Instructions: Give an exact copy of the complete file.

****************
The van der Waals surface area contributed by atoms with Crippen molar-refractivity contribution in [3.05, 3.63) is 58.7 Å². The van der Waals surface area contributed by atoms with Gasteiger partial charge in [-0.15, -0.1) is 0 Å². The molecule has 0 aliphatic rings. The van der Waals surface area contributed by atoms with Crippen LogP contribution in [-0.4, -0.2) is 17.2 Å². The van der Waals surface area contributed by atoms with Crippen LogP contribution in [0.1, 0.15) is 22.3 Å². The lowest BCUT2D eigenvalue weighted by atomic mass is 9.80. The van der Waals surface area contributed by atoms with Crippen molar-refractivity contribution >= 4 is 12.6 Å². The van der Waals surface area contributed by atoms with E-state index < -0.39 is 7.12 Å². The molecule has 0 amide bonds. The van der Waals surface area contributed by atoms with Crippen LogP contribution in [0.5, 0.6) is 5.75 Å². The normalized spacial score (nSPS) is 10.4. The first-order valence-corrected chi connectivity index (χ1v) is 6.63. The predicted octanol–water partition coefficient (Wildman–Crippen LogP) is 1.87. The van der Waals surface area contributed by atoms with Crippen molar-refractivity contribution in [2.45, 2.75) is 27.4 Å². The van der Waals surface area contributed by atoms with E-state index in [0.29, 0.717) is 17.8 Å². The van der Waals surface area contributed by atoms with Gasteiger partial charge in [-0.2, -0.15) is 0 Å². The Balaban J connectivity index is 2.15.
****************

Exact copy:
The van der Waals surface area contributed by atoms with Crippen molar-refractivity contribution in [3.05, 3.63) is 58.7 Å². The van der Waals surface area contributed by atoms with Gasteiger partial charge in [-0.15, -0.1) is 0 Å². The molecule has 0 aliphatic rings. The van der Waals surface area contributed by atoms with Crippen LogP contribution in [-0.4, -0.2) is 17.2 Å². The van der Waals surface area contributed by atoms with Crippen LogP contribution in [0.1, 0.15) is 22.3 Å². The lowest BCUT2D eigenvalue weighted by atomic mass is 9.80. The van der Waals surface area contributed by atoms with Crippen molar-refractivity contribution >= 4 is 12.6 Å². The van der Waals surface area contributed by atoms with E-state index < -0.39 is 7.12 Å². The molecule has 0 amide bonds. The van der Waals surface area contributed by atoms with Crippen LogP contribution in [0.5, 0.6) is 5.75 Å². The normalized spacial score (nSPS) is 10.4. The first-order valence-corrected chi connectivity index (χ1v) is 6.63. The predicted octanol–water partition coefficient (Wildman–Crippen LogP) is 1.87. The van der Waals surface area contributed by atoms with Crippen molar-refractivity contribution in [2.45, 2.75) is 27.4 Å². The van der Waals surface area contributed by atoms with E-state index in [0.29, 0.717) is 17.8 Å². The van der Waals surface area contributed by atoms with Gasteiger partial charge in [-0.2, -0.15) is 0 Å². The Balaban J connectivity index is 2.15.